Packing for the Journey: Sermon for January 22, 2017

A few weeks ago I talked about how my parents were selling their house and moving into a new place with my oldest sister, and how I’d gone to visit them to help them with some preparations. I told you the story of my now-worthless baseball card collection. I’m still processing that one, by the way. And today, I have another story about the same trip.

By the time I was done sorting through things, I had a few boxes of stuff from my childhood that I wanted to keep. Most of it I felt fine sending to myself through the mail, but some of it I didn’t even want to risk checking in my luggage. And so, I put it all in my carry-on backpack.

The backpack was heavy. Over fifty pounds. And it contained an assortment of treasures: old photographs, one of my favorite family Christmas decorations, some cufflinks my dad had given me that my mom gave him decades ago, and, the bulk of the extra weight, my childhood coin collection. All of this was carefully backed along with my laptop and charger cords for my various electronics. And it all just barely fit. I zipped up the bag and prayed that it would hold.

I was thinking about that while reading today’s story about Jesus calling the first disciples. He was walking down by the shore, and two fishermen named Simon and Andrew were there. They were casting their nets out into the sea, and they were holding on to them. Jesus tells them, “follow me” and he says, “I’ll make you fishers of people.” And they follow. Right after he goes past James and John, who are in their boat with their father, fixing their nets. And he calls to them. And they leave it all behind too, and follow him.

I’ve always been amazed at that story because of this detail: when the fishermen are called, they drop everything, and they follow Jesus. They literally drop the nets they are fishing with, and they go.

I don’t think I’d have been that quick. Had I been in my boat fishing, and this guy came to the shore and asked me to follow him, I don’t know if I would have. And, I really don’t think I would have just dropped everything and gone. I would have needed to make a packing list. I would have needed to get my backpack and fill it to capacity with everything I could possible need, and everything I would miss. I would have needed some time.

I don’t think that’s uncommon.

Most of us are a little like that. We get very good at keeping the stuff we think we are going to need. We stuff it in closets, and under beds, and some rent out storage units for the stuff they are sure they are going to need somewhere down the line. We don’t want to let anything that could be useful slip through our fingers.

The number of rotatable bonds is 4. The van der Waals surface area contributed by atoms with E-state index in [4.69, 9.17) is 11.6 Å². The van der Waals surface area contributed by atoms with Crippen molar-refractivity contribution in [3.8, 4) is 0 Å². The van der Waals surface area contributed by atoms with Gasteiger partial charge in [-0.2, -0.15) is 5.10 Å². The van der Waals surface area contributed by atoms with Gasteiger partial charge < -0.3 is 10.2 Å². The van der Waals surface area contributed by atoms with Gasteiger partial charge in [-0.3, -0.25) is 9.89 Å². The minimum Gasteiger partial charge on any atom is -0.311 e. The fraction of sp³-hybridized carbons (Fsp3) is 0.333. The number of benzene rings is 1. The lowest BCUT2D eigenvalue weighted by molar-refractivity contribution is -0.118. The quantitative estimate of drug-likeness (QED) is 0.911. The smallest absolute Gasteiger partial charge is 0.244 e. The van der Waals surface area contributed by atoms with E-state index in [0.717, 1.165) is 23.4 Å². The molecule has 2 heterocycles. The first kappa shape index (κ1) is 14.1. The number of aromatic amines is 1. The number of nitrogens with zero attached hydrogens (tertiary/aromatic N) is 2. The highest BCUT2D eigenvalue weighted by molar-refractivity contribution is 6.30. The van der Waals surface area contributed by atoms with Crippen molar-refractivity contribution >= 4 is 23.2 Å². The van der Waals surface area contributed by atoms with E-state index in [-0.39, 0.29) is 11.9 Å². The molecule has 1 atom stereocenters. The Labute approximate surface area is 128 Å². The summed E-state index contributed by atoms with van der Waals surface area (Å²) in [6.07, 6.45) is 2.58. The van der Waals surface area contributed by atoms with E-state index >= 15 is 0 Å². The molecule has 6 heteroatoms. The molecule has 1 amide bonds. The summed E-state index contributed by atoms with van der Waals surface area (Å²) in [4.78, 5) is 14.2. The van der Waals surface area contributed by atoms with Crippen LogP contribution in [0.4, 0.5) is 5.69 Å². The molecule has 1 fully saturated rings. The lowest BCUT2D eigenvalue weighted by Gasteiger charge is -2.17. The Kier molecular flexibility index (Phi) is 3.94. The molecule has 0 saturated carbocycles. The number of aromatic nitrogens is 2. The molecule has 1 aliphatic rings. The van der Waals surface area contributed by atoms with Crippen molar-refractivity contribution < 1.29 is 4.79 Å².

Even the most organized among us do this. My parents had to move every few years during the first twenty-some years of their marriage. They would get a new assignment and they would have to uproot and go. They were always give old clothes and other things to charity because they didn’t need it and didn’t want it sitting around.

But one day in college I went up into the attic to get something. And not much was there, but I saw sitting there this pair of ice skates. And we were in Florida at the time. There was never going to be an occasion where the pond froze over and any of us could use them. But somewhere along the line they’d just become something that got carried from move to move even when we didn’t need them anymore.

I tell that story because we all have some sort of ice skates in the attic. We all have things we just hold on to without thinking about it. They take up space in our homes, and in our heads, and in our hearts. And we sometimes don’t realize how much effort we spend carrying them around.

Now I don’t just mean material things. I also mean the emotional things. The outdated ideas. The stubborn, angry, resentments. I mean the things that, like those nets the fishermen left behind, tie us up and trap us. There are things we cling to so tightly that we can never pry ourselves away from them.

Think of those things, and then think about the nets that the fishermen left behind. When Jesus said, “follow me”, do you think for a split second they looked down at those nets and said, “Do you think we’re going to need these?”